On the eve of Trump’s inauguration, I mourn for the American Presidency. Yes, I am sad Obama is our president for only a few more hours. But I am more troubled at the man who will be leading our country.
Because I thought our country deserves better.
That doesn’t imply per se that we deserve Trump. But somehow here we are. Americans voted for a man who, by many accounts, is a selfish bully with interests only in his family. He viewed the American Presidency as the best way to get the attention he so desired. In his actions and tweets, we see a man who wants to fundamentally change what it means to be the President and even what it means to be American.
The American Presidency
Trump’s presidency will be a gross juxtaposition from that of Obama. Already, he has demonstrated his unwillingness to cooperate with the press. He has said he will limit access to some reporters in the White House briefing room, letting his staff decide instead. He uses Twitter to demean and belittle. He also has very few policy positions, a fact that was abundantly clear during the presidential race. He will delegate decisions to incompetent and unqualified cabinet members. The West Wing will be surrounded by people with their own agenda, some to promote an alt-right agenda. He also just doesn’t laugh. How can we have elected someone who doesn’t laugh!?! Why doesn’t like to laugh???
He will also bully. He will demean. He will belittle. I have two young children. Today, they had a fight over four Hello Kitty paper dolls. They both wanted them. The older one had them and the younger one wanted them. I convinced the older to let the younger play with them. The little one calmed down and then gave her sister two of them. The older sister gave her a picture and hugged her. My heart swelled with pride as they themselves understood what it meant to negotiate, share, and to be a family. But these are not values that Trump holds. My daughters will witness a bully. We will suffer through the consequences of his actions.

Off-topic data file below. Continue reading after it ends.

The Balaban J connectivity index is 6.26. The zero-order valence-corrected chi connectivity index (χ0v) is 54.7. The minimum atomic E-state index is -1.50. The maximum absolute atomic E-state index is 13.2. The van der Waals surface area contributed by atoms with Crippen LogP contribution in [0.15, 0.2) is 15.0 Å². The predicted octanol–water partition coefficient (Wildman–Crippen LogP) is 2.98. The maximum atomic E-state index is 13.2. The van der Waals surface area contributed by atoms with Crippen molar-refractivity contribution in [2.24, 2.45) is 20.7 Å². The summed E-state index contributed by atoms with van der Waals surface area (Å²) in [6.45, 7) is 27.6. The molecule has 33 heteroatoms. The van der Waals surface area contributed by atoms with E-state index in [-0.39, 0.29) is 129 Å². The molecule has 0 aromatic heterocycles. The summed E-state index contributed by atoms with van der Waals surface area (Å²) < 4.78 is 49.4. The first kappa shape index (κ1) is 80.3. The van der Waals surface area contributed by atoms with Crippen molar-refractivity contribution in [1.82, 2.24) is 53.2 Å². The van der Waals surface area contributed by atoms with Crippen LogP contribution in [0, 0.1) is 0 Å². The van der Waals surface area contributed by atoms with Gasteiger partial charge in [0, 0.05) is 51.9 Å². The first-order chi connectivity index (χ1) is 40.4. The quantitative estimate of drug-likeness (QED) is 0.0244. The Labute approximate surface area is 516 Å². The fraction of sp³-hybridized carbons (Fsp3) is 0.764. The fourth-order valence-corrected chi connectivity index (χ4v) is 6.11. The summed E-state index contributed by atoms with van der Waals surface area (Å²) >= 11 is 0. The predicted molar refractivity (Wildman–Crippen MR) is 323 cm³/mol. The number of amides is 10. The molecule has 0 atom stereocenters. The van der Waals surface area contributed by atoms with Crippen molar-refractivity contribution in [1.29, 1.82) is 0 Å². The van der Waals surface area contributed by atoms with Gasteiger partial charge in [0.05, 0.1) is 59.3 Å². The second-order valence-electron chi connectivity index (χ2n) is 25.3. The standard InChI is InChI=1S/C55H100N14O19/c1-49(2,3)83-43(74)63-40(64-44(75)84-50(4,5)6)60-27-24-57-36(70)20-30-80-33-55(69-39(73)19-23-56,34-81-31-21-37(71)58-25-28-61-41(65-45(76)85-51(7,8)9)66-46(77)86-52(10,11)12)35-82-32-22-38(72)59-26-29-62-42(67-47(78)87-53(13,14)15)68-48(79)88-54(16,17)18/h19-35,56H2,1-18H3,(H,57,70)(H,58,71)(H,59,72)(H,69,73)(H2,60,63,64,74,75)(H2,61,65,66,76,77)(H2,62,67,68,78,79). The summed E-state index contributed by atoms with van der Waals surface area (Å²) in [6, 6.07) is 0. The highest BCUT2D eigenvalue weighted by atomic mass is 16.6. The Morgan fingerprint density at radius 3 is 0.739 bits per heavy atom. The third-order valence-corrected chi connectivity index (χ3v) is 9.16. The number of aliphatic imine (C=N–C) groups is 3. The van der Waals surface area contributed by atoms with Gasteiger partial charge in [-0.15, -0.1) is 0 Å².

For Trump, being president will be a way to see how many deals he can make and people who can like him. Then to ostracize and call names of those who aren’t on his side. But that is not what being a president is. A president is a leader and makes hard decisions for our country. He (because, that’s all we’ve had) is respectful, thoughtful, and dignified. Even though I disagreed with most of what Bush II did, he was still presidential. I was not fundamentally embarrassed by our president as a person.
And so it ends.
I also feel a shift in what it means to be American. For those of us distressed by Trump’s presidency (and by his ratings I’d wager that’s still the majority), it means a time of increased activism. Whether it is an occasional call to your Senator or, well, staring a blog, people are engaged. I believe we are a more engaged citizenry.
People are nonetheless excited by the new president. (Though perhaps not as excited for Obama.) People embrace his vision for America, which just flabbergasts me. His vision involves getting rid of the National Endowments for the Arts and Humanities. It guts fundamental safeguards for civil rights. Public broadcasting would be privatized. (See more details about the leaked budget via The Hill.) And of course, there’s all that horrifying stuff about women and minorities.
Basically, we have a president who will be gross, a bully, and just dishonorable.
Then we have two sorts of Americans with such different visions for our country.
I hope we can come to a compromise. In the mean time, we really must stay active. Our anger and fear cannot cease tomorrow at noon. Because the Trump presidency will get bad. With time and energy we can bring back the American Presidency, but we must act. Onward.